Many entrepreneurs struggle to define whether their business idea should be classified as a for-profit or nonprofit. While there are fundamental differences between the two, there are many similarities. Today, the adage that nonprofit CEOs earn little compared to those in the business sector is no longer valid.
Data from the Economic Research Institute shows that nonprofit leadership salaries average over $148,000, with high-earners earning tens of millions of dollars. In addition, nonprofits are increasingly run like businesses, focusing on developing sound operating and strategic plans, having stable financials, and a growth mindset. This article outlines the key differences between the two classifications and the associated expenses you’ll need to consider.
What makes the nonprofit classification unique?
Unlike an independent business, no individual or group is the sole “owner” of a nonprofit organization. All major decisions such as allocating funds for staff or purchasing new technology are made by a board of directors. Nonprofits can range from multi-billion-dollar international organizations to small groups that address specific community concerns. Unlike the franchise restaurant model, where every location is nearly identical, each nonprofit is unique because they are designed to benefit the individual needs of the region or demographic they serve.
What makes the business classification unique?
Large or small, publicly traded or independently owned, the goal of a for-profit business is to make money. A business owner’s income is based on the profits earned after expenses are paid. Therefore, fewer expenses and more profit can translate into larger salaries and bonuses.
For entrepreneurs wanting to combine a for-profit business model with a purpose-driven mission, becoming a Certified B Corporation is an expense worth evaluating. B Corps must document their environmental impact, worker and customer wellbeing, and community involvement into their business plans.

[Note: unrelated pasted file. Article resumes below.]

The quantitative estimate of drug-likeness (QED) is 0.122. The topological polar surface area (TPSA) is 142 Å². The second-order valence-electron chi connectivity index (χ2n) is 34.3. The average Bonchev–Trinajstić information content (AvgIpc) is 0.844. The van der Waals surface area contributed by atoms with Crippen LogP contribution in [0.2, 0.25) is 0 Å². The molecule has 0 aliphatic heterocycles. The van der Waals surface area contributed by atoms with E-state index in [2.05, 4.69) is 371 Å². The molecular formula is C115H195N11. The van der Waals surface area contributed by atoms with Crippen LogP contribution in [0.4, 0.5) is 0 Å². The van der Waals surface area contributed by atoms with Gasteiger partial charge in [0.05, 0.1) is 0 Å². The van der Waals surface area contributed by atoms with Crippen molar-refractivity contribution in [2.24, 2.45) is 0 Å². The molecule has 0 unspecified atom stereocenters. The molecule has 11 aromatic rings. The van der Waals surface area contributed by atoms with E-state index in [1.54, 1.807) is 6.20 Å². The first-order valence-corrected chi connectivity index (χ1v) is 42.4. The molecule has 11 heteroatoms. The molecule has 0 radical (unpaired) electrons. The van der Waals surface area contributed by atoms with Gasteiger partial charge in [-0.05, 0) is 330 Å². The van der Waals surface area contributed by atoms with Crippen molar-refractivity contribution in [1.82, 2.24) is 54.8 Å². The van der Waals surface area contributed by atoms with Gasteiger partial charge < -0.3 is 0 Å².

Incorporation and Tax-Exempt Status
Regardless of which classification you choose, every entrepreneur needs to file paperwork with the IRS for a federal tax identification number and within the state (or states) they operate in to become a recognized entity.
In addition to federal and state approvals, nonprofit organizations also need to submit paperwork to receive tax-exempt status, which allows them to receive charitable donations. This is an additional expense that must be considered. Fees for obtaining tax-exempt classification vary, so consulting with a lawyer, accountant, or nonprofit consulting agency is necessary for understanding the specific requirements in your region.
Differences in Accounting Practices for Expenses
Both for-profit and nonprofits will have operating costs for expenses such as rent, salaries, utilities, and equipment. A nonprofit may also have additional program-focused expenses such as hosting fundraising events and paying for grant writers to help maintain their income stream.
Instead of issuing quarterly bonuses to employees or stockholders, nonprofits are required to re-invest surplus funds to advance their mission and enrich the community they serve. Regardless, both classifications must continually seek to reduce risk and maintain their relevance to the market or demographic they serve.
When it comes to tax season, for-profit businesses must produce balance sheets and income statements. Conversely, nonprofits are required to submit IRS Form 990 or 990-N, which provides the federal government, donors, and grantors with an overview of how the organization operates. The required form is income-dependent, so make sure to conduct some research or connect with a tax advisor in advance.
Private Business or Nonprofit? Which is Best?
Whether you launch a for-profit or nonprofit enterprise, both options will require time, energy, and close attention to expenses to be successful. Evaluating your strategic plan and objectives and consulting with a trusted advisor will help you determine which classification is best for your endeavor.